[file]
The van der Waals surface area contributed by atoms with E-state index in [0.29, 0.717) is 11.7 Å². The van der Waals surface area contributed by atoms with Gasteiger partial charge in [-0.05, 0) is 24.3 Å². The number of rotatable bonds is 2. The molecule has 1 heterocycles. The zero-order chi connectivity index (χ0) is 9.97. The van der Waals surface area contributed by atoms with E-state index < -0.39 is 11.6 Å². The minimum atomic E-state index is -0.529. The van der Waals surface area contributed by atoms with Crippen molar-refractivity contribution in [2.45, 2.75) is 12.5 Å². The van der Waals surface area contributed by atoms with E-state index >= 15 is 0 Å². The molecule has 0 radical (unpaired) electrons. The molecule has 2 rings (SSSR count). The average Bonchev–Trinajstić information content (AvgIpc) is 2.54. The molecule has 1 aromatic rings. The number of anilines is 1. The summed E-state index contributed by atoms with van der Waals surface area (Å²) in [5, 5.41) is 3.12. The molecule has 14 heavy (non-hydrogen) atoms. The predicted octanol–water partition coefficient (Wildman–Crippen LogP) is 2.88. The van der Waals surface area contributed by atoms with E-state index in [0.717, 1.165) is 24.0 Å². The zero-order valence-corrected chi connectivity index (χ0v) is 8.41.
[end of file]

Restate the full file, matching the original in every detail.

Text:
The van der Waals surface area contributed by atoms with E-state index in [0.29, 0.717) is 11.7 Å². The van der Waals surface area contributed by atoms with Gasteiger partial charge in [-0.05, 0) is 24.3 Å². The number of rotatable bonds is 2. The molecule has 1 heterocycles. The zero-order chi connectivity index (χ0) is 9.97. The van der Waals surface area contributed by atoms with E-state index < -0.39 is 11.6 Å². The minimum atomic E-state index is -0.529. The van der Waals surface area contributed by atoms with Crippen molar-refractivity contribution in [2.45, 2.75) is 12.5 Å². The van der Waals surface area contributed by atoms with E-state index >= 15 is 0 Å². The molecule has 0 radical (unpaired) electrons. The molecule has 2 rings (SSSR count). The average Bonchev–Trinajstić information content (AvgIpc) is 2.54. The molecule has 1 aromatic rings. The number of anilines is 1. The summed E-state index contributed by atoms with van der Waals surface area (Å²) in [5, 5.41) is 3.12. The molecule has 14 heavy (non-hydrogen) atoms. The predicted octanol–water partition coefficient (Wildman–Crippen LogP) is 2.88. The van der Waals surface area contributed by atoms with E-state index in [0.717, 1.165) is 24.0 Å². The zero-order valence-corrected chi connectivity index (χ0v) is 8.41.